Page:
- The Washington Times - Wednesday, February 11, 2004

KUWAIT CITY — A group of lawmakers yesterday requested a parliamentary probe into charges of overcharging and profiteering in an Iraq fuel contract involving state-owned Kuwait Petroleum Corp. and the Kuwaiti supplier of a Halliburton subsidiary.

“We turned in the request signed by 23 members of parliament,” said lawmaker Mussallam al-Barrak, adding that many in the 50-seat legislature viewed the contract as an attempt to generate profit for a few people.

Auditors of the U.S. Department of Defense have found that Kellogg Brown & Root, a subsidiary of Houston-based Halliburton, may have overcharged by $61 million for deliveries of gasoline from Kuwait to Iraq from May through September. Their investigation is in progress.

The supplier, Altanmia Marketing Co., was found by the auditors to have charged more than twice what suppliers in Turkey had.

Mr. al-Barrak said the Kuwait Petroleum Corp. should have signed the contract directly with Kellogg Brown & Root, and that Altanmia should not even have been involved.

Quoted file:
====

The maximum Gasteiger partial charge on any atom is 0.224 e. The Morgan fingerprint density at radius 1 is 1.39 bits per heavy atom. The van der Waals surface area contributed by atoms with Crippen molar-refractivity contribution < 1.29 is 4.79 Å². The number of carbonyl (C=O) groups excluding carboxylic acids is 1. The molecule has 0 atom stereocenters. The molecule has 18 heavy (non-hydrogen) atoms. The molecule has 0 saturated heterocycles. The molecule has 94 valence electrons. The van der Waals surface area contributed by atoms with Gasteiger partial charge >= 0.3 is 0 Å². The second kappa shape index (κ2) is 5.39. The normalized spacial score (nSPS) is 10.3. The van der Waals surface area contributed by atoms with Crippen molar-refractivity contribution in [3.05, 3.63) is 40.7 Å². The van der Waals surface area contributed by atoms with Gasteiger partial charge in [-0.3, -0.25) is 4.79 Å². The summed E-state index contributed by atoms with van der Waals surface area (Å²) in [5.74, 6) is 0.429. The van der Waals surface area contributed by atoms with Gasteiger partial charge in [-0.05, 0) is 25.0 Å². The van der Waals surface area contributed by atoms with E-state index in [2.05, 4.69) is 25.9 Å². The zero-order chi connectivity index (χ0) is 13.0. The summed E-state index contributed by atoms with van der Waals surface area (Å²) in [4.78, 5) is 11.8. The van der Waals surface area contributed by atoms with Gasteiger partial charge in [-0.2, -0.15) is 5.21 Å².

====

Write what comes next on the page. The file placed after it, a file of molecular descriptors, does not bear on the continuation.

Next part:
In their request for a probe, the legislators said Altanmia made $759,567 a day in net profits from providing Kellogg Brown & Root with 1,500 tons of fuel daily. State-owned Kuwait Petroleum Corp., the seller, made $386,910 a day from the contract, the lawmakers said in their request.

The legislators described the figures as “scary, if true,” and said they had worked them out from reports published in the United States.

Kuwait’s energy minister, Sheik Ahmed Fahd Al Ahmed Al Sabah, said Sunday that he has asked the nation’s top prosecutor to investigate the charges against Altanmia.

Halliburton, Vice President Dick Cheney’s former company, as well as the Army Corp of Engineers, which oversaw the fuel contract, said the higher price was justified by the dangers faced by fuel convoys and the need to head off Iraqi anger over gasoline shortages.

In the United States, Mr. Cheney’s connection to Halliburton has raised questions about the company’s contracts in Iraq, and the issue has become even more politicized in a presidential election year. Mr. Cheney was Halliburton’s chairman from 1995 to 2000.

Mr. al-Barrak said he expected more lawmakers to sign on in the coming days to the request for the probe. A simple majority vote would be required to approve the request, which is likely to come up for a vote when parliament readjourns Monday.

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